[6]
They were dealing with the tank of a truck that had been elevated about 6.5 metres from the workshop floor and we have got photographs that are before the Court of that truck so we do have a clear picture of what this tanker looked like. It seems to have been an enormous piece of equipment. Something had gone wrong, the hoist on the truck had become jammed on a cross bracket which had been welded to the frame and was providing support to the tank and the bracket was preventing the hoist from being lowered. A hydraulic valve had been freed on the hydraulic ram to see if the tank could be lowered. Whilst this was unsuccessful in lowering the tanker, there was no oil in the hydraulics resulting in the hydraulics being unable to hold the tank and something occurred while Mr Hodgetts had climbed up on the back of the tank to try and cut across the bracket free with an oxy-acetylene gas cutting torch and that heat caused the bracket to expand, free the hoist, which came crashing down and Mr Hodgett lost his grip on the tank and he fell to the workshop floor sustaining injuries. 
[7]
At the time he was not wearing a safety harness and he did not have any means of arresting his fall and he also did not have a working platform from which to carry out this welding work satisfactorily.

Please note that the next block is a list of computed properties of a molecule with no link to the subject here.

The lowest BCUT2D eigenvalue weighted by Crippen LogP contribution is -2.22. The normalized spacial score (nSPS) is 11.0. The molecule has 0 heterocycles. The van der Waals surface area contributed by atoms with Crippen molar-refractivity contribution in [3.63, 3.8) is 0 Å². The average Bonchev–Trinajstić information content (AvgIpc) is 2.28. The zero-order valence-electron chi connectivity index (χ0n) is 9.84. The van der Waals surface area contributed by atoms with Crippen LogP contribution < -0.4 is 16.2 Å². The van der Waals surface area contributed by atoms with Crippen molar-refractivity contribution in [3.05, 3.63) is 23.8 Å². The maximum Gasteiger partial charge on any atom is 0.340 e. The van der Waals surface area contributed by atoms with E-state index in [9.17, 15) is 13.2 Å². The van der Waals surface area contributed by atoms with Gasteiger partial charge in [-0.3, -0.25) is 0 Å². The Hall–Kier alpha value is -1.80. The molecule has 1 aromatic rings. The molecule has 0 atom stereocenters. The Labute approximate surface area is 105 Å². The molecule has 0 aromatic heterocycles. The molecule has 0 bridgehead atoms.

[8]
Now there has been a little bit of a dispute concerning circumstances surrounding him climbing up on to the tanker. Because the company pleaded not guilty originally there has not been able to be a full, clear gathering of facts on the credibility test as to whether Mr Hodgetts climbed up on the tanker of his own accord or whether he was instructed to do so, or whether he was instructed to wear a safety harness or not. The company's position is that there were a number of people that could have carried out this work and that there was a safety harness and it was the expectation that no work would be done until the bracket was welded on, which would take a couple of hours and then a safety harness be put on before the person, whoever it was that was told to do this job actually went about it. 
[9]
Now, the company, however, was taking that position, it also accepts however it was Mr Hodgett's first day, that he was a new employee and that they should have provided a suitable working platform which would have been the best way of approaching this work and that he should have been supervised throughout. He was seen on the tank and the Court is in no position to know whether he commenced that job with his own initiative or not. What the Court is quite certain about is that the company as his employer undertaking what is identified as a hazardous job, should have been supervised at all times and assisted in undertaking this work and the Court has read the submissions given to it by the Department, and the Department has put in submissions a considerable number, 12 pages, together with attachments which I have read and can assure you that I have had a look at the decision of the Department of Labour v De Spa & Co Ltd 1994 1 ERNZ and OSH v ENZA Limited, Claymark Sawmills Ltd, Touchdown Productions Limited, Clutha Chain Mesh Products Limited. I have read those cases in order to give me some kind of context when fixing the fine and reparation in this matter. 
[10]